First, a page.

The Insight250 spotlights and celebrates 250 of the world’s premier leaders and innovators in market research, consumer insights, and data-driven marketing. The inaugural list was revealed in April 2021, and the 2022 winners were announced in Toronto last September at ESOMAR’s Annual Congress. The awards have created renewed excitement across the industry while strengthening the connectivity of the market research community. The 2023 Winners were announced this past July and can be seen at Insight250.com. Also, the inaugural Insight250 Legends will be announced soon.
With so many exceptional professionals named to the Insight250, it seems fitting to tap into their expertise and unique perspectives across various topics. This weekly series does just that: inquiring about the expert perspectives of many of these individuals in a series of short topical features.
This edition features Jairus Lofton, McDonald’s Manager of Global Menu Strategy. I sat with Jairus to understand how research and insights increasingly influence quick-service restaurants (QSRs). His extensive expertise in strategic insights spans not only McDonald’s but also his prior roles with The Hershey Company and Sonic. Jairus discusses how insights are driving customer understanding and menu strategies to build affinity and loyalty in order to maintain McDonald's as a market leader.
The QSR industry has never had more research intelligence available. You can access a spectrum of reports at mTab Marketplace from leading sources like Kantar, Tastewise, Brand Finance, Yelp, and Fatpos. These types of deep industry insights are helping QSR brands understand their customers and develop their strategies like never before.
Crispin: How critical is customer insight for QSR brands in today’s market?
The QSR landscape is more crowded and more competitive than ever before. Large brands are competing for a group of consumers who brand-switch frequently, are increasingly feeling inflationary pressures, and are hyper-aware of all the offerings in the marketplace. Added to all of this is the emergence of strong regional brands. Having a solid customer insight foundation is now table stakes.
“Beyond that, to have a competitive advantage, brands must understand customers on a deeper level – what are their pain points? What needs are they trying to meet? And for McDonald’s, how can we meet those needs in a way that delivers on our unique position in the global QSR landscape? To do that, we have invested in a robust set of foundational studies that help us understand how we perform at a global (macro) scale and market (micro) scale. Beyond our foundational work, we are constantly assessing how we are performing and how our customers view us and the competition, so the customer insights work never stops.”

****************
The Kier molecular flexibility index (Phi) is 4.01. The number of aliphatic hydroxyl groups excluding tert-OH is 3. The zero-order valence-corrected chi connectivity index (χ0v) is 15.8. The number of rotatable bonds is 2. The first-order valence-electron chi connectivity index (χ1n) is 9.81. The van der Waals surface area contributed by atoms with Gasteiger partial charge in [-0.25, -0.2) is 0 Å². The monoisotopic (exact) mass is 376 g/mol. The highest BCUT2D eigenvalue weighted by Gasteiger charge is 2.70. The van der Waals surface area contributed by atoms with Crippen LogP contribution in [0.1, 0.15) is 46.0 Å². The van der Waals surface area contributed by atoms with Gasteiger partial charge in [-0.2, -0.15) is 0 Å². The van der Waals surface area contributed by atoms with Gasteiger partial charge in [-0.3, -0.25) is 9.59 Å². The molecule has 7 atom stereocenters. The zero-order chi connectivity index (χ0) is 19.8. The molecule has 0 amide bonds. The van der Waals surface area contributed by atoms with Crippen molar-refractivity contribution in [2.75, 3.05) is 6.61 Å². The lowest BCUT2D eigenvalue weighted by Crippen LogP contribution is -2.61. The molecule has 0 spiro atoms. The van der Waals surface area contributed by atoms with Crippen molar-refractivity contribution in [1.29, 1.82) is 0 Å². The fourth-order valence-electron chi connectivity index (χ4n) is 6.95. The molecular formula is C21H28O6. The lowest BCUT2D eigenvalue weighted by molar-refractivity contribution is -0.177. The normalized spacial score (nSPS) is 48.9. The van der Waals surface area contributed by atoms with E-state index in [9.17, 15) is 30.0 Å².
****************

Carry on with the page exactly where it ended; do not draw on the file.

Crispin: Is using insights to drive commercial decisions increasing or decreasing in the QSR sector, and why do you think that is happening?
Insights-driven decisions are absolutely increasing. We’re seeing that every decision has some kind of basis in insights, mainly because we are beginning to realise that a lot of our decisions have downstream effects on both our crew and our customers. Whenever we encounter a decision point, we first try to understand what insights we already have to help guide us. If we don’t have enough (or recent enough) research, then we will begin to explore what kind of work is needed to help influence this decision. All of this is run through a customer and crew-focused lens to gauge the effect in the restaurant and, ultimately, what is the experience for our customer.”
Crispin: What data types are used to develop insights for QSR brands and products?
We look at a wide swath of data types, but what we use varies depending on our goals. When we are looking at the pipeline for new products, we want to get a lot of customer feedback very quickly on a few KPIs to know which products are worth exploring further. When looking at broad attitudinal views of our brand, we want to have a higher-level, longitudinal view to see large-scale shifts. To understand the attractiveness of a particular category or our growth, we’ll look at syndicated data like Crest. More recently, we are finding that we are gaining a lot of insights from known customer data, especially around trial and repeat visitation for our promotions.”
Crispin: Does a growing and changing customer base influence how QSR brands gather insights?
Absolutely. This is especially true with qualitative work. Younger customers are much more comfortable sharing information about themselves and talking directly to us. We are tapping into that aspect to get a richer understanding of our customer experience. What’s also great about having a customer base that is more open to giving feedback is that we can get a lot of real-time insights. A great example of this is when we are looking at the performance of a particular product or even trying to understand how a change in our operations is affecting customers, and we can ask those customers to go there and, in the moment, let us know what that experience was like. In that way, you get a recent perspective versus a receipt-based survey where time has passed, and the recollection might not be as clear.”